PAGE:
Sunday, June 14, 2009

In for the night

The telephone rings: Señor Carlisle.

“Hello,” Señorita Mill pretends not to know.

“Where are you?” Carlisle says.

“At home,” Mill tells him.

“What are you wearing?”

Mill is silent.

“What are you wearing?” Carlisle asks again.

“A skirt!” Mill says.

“The skirt I bought you?” Carlisle says.

“A skirt my mother gave me,” Mill says. “And a lightweight cardigan.”

“The brown skirt?” Carlisle says.

“It’s beige,” she says.

“What are your plans?”

“I have no plans,” Mill says.

“You’re in for the night?” Carlisle insists.

“I’m in for the night,” she says.

“You’re safe?” he asks.

“Perfectly,” she says.

“This is New York City,” he reminds her.

“I’m safe in my apartment,” she says.

“Your door is locked?”

“Yes,” she says.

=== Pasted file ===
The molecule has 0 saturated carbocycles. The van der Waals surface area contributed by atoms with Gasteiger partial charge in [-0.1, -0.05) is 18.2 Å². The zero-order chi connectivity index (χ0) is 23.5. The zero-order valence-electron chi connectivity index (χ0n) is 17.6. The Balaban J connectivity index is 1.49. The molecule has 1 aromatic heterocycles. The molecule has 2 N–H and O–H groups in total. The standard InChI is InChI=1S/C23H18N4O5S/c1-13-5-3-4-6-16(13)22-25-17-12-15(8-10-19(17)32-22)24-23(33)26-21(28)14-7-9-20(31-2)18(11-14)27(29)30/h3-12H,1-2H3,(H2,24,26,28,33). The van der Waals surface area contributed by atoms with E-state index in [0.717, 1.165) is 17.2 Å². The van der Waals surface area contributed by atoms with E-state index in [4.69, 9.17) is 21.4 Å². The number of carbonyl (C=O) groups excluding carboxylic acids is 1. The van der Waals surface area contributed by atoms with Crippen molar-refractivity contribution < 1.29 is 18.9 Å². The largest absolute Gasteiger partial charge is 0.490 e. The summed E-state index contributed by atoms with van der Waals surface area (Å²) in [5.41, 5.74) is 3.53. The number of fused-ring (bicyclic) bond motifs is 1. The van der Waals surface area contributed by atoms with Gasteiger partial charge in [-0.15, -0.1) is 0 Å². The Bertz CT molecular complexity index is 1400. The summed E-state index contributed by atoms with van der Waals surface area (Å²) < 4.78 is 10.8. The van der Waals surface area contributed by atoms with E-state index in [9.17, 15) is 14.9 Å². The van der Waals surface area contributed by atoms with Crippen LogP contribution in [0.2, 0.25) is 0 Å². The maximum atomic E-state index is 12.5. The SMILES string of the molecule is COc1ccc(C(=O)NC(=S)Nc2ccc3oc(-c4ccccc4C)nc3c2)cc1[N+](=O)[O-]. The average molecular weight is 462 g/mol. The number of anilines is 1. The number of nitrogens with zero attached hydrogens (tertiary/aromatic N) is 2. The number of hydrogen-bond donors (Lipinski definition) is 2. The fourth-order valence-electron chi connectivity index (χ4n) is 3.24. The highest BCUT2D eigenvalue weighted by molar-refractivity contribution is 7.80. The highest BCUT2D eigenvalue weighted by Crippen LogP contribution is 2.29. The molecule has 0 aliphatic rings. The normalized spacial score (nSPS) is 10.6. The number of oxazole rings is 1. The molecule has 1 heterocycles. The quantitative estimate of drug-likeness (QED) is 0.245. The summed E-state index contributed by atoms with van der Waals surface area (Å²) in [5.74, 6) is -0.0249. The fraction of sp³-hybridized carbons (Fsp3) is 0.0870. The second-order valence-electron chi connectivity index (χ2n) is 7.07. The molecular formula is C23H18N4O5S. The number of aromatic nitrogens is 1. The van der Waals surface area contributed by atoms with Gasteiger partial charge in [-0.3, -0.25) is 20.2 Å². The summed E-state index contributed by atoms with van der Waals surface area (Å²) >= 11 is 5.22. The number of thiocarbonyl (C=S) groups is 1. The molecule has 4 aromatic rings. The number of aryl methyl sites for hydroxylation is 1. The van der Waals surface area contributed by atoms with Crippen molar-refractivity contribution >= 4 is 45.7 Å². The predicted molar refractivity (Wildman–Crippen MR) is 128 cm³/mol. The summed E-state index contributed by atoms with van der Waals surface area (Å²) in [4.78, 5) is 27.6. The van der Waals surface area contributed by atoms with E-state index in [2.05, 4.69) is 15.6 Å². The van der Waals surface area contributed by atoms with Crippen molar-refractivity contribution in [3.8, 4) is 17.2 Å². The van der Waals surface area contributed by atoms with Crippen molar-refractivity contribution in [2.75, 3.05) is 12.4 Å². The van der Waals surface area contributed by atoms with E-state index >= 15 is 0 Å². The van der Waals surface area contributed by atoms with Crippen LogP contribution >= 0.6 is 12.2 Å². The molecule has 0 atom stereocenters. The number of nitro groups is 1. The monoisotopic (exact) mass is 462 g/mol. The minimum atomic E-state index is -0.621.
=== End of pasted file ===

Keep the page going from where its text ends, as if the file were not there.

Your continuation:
“You have plenty of food? What are you having for dinner?”

“Sandwiches,” she says.

“What kind of sandwich?”

“Grilled cheese with salad,” she says.

“And you have shopped?”

"Yes,” she says.

“Umberto said you came in twice this afternoon -- that you were ‘working.’ I said that unless you were in the room upstairs that you were bamboozling him. He didn’t know the word ‘bamboozle.’ ”

"I’ll explain last weekend’s overtime then,” she says.

“Define bamboozle,” Carlisle says.

“Gyp,” Mill says.

“Look it up,” Carlisle says. “Read it to me.”

Mill goes to her computer. “1. cheat somebody: to trick or deceive somebody through misleading statements or falsehoods
2. perplex somebody: to make somebody confused”

“I bamboozled Umberto,” Carlisle proffers.

“Yes,” she says.

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